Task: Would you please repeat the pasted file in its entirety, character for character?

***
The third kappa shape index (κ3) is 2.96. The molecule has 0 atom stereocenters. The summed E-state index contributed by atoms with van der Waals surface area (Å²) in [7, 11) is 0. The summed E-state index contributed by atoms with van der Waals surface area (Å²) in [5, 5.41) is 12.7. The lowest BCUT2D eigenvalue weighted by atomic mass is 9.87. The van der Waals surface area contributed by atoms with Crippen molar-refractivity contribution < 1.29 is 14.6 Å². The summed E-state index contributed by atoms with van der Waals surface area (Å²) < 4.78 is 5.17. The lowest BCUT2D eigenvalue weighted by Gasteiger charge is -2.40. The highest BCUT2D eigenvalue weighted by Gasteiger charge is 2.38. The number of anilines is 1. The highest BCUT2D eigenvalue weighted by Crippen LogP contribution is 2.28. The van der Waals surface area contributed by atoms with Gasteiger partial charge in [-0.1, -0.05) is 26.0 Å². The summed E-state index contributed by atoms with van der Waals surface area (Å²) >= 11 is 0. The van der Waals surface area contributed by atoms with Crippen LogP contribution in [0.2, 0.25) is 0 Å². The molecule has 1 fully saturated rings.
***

The third kappa shape index (κ3) is 2.96. The molecule has 0 atom stereocenters. The summed E-state index contributed by atoms with van der Waals surface area (Å²) in [7, 11) is 0. The summed E-state index contributed by atoms with van der Waals surface area (Å²) in [5, 5.41) is 12.7. The lowest BCUT2D eigenvalue weighted by atomic mass is 9.87. The van der Waals surface area contributed by atoms with Crippen molar-refractivity contribution < 1.29 is 14.6 Å². The summed E-state index contributed by atoms with van der Waals surface area (Å²) < 4.78 is 5.17. The lowest BCUT2D eigenvalue weighted by Gasteiger charge is -2.40. The highest BCUT2D eigenvalue weighted by Gasteiger charge is 2.38. The number of anilines is 1. The highest BCUT2D eigenvalue weighted by Crippen LogP contribution is 2.28. The van der Waals surface area contributed by atoms with Gasteiger partial charge in [-0.1, -0.05) is 26.0 Å². The summed E-state index contributed by atoms with van der Waals surface area (Å²) >= 11 is 0. The van der Waals surface area contributed by atoms with Crippen LogP contribution in [0.2, 0.25) is 0 Å². The molecule has 1 fully saturated rings.